The Mavericks live up to their moniker by not caring a lick about what’s happening in the country music world. Music City continues to ride the ‘Bro-Country’ wave, while the Mavericks thumb their nose at convention and trends.
“Mono,” the band’s latest studio effort, is a country album mixed with soul, rock and wit, along with strong melodies. In-between studio projects, the Mavericks recently released, “All Night Live: Vol. 1.”
“We don’t care that a double live album isn’t what the masses are looking for right now,” guitarist Eddie Perez says while calling from his Nashville home. “We’re doing what we want to do. Not only did we decide to go with the double live album, we went all out focusing on the cover and the whole package. It made me nostalgic. I thought back to my childhood when Kiss put out live albums. Live albums are fun. But this is what you get to do when you do it yourself.”
“All Night Live” is the first release by the band’s label, Monomundo. Their next release should drop in early 2017.
“The new collection of songs is inspired by all of the craziness of today,” Perez says. “How can you not be inspired by what’s happening right now?”
Perez and his bandmates, vocalist-guitarist-songwriter Raul Malo, keyboardist Jerry Dale McFadden and drummer Paul Deakin, will preview the fresh material and dig into the Mavericks deep canon when the act performs Friday at the Carolina Theatre in Durham.
“We’re going to hit the fans with everything and just have a good time like we always do,” Perez says. “We will go all out. I play the same way that I did when I was a kid, back when you played a show for $20 and a Coke. We’re not youngsters anymore but I think we all play like we did when we were kids. I still feel like I’m 13 when I was playing guitar to Chuck Berry songs or Kiss songs. We’re all like that, and the cool thing is that we’re in one of the most creative times ever.”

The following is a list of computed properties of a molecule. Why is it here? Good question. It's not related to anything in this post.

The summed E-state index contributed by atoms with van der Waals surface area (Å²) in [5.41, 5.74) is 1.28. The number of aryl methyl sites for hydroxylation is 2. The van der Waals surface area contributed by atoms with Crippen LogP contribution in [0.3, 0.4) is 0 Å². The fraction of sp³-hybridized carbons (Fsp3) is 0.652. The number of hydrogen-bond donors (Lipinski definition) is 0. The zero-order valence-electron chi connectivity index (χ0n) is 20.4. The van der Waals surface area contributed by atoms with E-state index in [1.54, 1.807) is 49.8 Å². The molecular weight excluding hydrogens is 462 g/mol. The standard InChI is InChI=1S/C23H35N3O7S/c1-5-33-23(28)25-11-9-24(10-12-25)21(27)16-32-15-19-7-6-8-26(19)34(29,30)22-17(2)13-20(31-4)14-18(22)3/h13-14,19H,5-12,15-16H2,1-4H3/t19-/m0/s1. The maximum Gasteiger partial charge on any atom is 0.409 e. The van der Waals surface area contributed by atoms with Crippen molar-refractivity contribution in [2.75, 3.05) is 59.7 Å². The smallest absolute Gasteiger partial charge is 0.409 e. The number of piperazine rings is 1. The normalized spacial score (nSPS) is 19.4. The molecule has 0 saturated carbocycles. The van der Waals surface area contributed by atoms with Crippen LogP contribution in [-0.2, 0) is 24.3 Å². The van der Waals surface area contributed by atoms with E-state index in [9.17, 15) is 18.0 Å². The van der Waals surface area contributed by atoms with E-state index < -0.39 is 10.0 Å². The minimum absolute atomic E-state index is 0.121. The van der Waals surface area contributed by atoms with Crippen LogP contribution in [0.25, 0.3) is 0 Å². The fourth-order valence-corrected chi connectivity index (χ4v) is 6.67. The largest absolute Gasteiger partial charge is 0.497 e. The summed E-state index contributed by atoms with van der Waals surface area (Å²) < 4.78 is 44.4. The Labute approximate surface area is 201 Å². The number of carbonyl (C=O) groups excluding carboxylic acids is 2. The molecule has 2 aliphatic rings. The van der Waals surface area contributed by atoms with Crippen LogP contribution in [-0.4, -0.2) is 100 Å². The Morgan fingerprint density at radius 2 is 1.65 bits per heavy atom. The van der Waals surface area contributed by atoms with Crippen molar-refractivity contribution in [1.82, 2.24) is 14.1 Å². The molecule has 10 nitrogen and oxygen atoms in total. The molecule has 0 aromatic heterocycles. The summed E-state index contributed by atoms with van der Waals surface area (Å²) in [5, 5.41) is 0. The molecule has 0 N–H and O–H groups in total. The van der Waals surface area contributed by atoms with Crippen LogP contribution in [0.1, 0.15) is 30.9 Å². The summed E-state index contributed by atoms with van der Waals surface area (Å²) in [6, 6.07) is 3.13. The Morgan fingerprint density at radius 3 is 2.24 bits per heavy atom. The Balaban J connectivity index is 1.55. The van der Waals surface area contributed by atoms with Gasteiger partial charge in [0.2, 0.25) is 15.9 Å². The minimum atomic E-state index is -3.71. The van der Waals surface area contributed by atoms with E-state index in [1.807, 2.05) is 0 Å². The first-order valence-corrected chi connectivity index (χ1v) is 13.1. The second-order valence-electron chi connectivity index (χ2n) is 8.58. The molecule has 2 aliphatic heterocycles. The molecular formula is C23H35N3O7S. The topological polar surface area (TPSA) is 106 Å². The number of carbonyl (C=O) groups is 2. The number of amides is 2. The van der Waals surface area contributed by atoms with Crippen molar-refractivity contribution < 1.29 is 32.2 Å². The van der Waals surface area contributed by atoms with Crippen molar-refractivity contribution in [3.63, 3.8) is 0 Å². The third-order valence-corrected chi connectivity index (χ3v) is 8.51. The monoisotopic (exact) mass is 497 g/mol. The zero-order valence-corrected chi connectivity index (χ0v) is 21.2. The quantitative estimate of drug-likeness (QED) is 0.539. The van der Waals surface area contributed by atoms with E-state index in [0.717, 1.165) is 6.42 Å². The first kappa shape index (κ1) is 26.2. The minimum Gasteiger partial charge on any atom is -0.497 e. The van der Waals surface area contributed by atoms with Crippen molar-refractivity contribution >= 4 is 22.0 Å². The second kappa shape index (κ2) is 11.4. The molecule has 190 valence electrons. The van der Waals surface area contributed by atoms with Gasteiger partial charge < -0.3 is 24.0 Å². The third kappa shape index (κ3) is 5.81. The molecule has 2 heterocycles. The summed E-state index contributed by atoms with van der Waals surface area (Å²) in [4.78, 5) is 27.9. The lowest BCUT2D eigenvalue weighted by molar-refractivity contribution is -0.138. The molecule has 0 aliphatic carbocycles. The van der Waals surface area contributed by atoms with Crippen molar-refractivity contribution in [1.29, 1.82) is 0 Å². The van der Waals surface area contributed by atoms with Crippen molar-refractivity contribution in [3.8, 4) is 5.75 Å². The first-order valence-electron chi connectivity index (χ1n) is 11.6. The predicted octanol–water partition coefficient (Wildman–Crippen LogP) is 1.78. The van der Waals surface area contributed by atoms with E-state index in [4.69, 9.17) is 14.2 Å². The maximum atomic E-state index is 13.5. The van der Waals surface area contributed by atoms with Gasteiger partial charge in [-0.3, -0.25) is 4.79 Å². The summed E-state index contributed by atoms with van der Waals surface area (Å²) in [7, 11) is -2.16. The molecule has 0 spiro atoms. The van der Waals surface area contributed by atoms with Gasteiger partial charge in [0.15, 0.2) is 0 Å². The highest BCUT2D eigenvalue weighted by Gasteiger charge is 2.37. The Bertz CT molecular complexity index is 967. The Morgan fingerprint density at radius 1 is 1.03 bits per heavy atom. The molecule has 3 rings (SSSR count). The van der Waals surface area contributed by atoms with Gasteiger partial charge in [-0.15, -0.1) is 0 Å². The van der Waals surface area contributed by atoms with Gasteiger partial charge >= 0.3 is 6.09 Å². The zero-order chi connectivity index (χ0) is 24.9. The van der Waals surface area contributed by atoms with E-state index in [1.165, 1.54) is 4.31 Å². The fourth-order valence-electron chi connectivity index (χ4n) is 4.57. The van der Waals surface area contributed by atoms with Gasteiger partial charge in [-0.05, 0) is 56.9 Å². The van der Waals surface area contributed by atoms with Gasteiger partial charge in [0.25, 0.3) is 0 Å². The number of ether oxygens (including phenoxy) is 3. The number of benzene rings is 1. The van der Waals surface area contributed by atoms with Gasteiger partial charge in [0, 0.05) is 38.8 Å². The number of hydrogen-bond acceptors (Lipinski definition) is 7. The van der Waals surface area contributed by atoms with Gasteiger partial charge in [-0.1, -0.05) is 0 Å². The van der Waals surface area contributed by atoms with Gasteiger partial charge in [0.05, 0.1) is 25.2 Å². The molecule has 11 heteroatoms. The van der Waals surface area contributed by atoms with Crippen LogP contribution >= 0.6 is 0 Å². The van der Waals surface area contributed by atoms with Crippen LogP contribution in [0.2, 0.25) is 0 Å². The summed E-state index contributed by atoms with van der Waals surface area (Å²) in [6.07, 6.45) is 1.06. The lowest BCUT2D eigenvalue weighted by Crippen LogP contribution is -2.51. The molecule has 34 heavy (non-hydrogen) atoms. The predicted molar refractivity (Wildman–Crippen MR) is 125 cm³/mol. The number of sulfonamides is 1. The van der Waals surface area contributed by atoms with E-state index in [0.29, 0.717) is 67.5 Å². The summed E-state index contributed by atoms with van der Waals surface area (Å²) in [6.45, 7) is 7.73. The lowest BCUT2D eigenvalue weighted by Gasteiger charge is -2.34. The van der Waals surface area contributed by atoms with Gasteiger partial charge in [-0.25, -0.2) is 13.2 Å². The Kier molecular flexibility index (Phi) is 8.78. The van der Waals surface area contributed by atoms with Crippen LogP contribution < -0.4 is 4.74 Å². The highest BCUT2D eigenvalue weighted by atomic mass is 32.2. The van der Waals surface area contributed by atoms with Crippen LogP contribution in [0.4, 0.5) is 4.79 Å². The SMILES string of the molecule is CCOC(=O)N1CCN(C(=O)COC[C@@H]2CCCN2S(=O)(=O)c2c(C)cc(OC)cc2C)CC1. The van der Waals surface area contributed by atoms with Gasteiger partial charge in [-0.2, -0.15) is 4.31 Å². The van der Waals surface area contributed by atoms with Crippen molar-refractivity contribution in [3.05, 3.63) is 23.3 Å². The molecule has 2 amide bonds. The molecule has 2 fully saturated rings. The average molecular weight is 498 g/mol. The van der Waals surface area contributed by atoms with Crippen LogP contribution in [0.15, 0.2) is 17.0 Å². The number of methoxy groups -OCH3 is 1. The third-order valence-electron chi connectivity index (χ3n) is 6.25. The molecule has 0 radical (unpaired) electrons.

Part of the reason the Mavericks, which formed in 1989, are on a creative roll is their camaraderie. “We still hang out with each other when we’re not making music or on the road, and I think that matters,” Perez says. “We really enjoy each other’s company and that means a lot. And the other thing is that we’re all old school.”
Perez and his bandmates all collect vinyl, avoid studio gimmicks and hit fans with raucous, visceral shows.
“That’s what we all grew up on,” Perez says. “When you see us, we’re going to hit you as hard as we can. When we put out an album, it’s not just about the music. We try to offer some eye candy and have fun.”
The Mavericks went on hiatus from 2004 to 2012, and appreciate what the act has after taking that break.
“We know that this band is a precious thing,” Perez says. “We all have other stuff going on. I have two children and when I get home, there is so much to deal with. There’s other things you have going on in your career, but there’s nothing like this band. We do what we want. We don’t care about what’s happening out there. We just want to make the best music that we can. We’re thankful for each other. We know it wouldn’t work if anybody in this band wasn’t part of this.”
Who: The Mavericks
When: 8 p.m. Friday
Where: Carolina Theatre, 309 W. Morgan St., Durham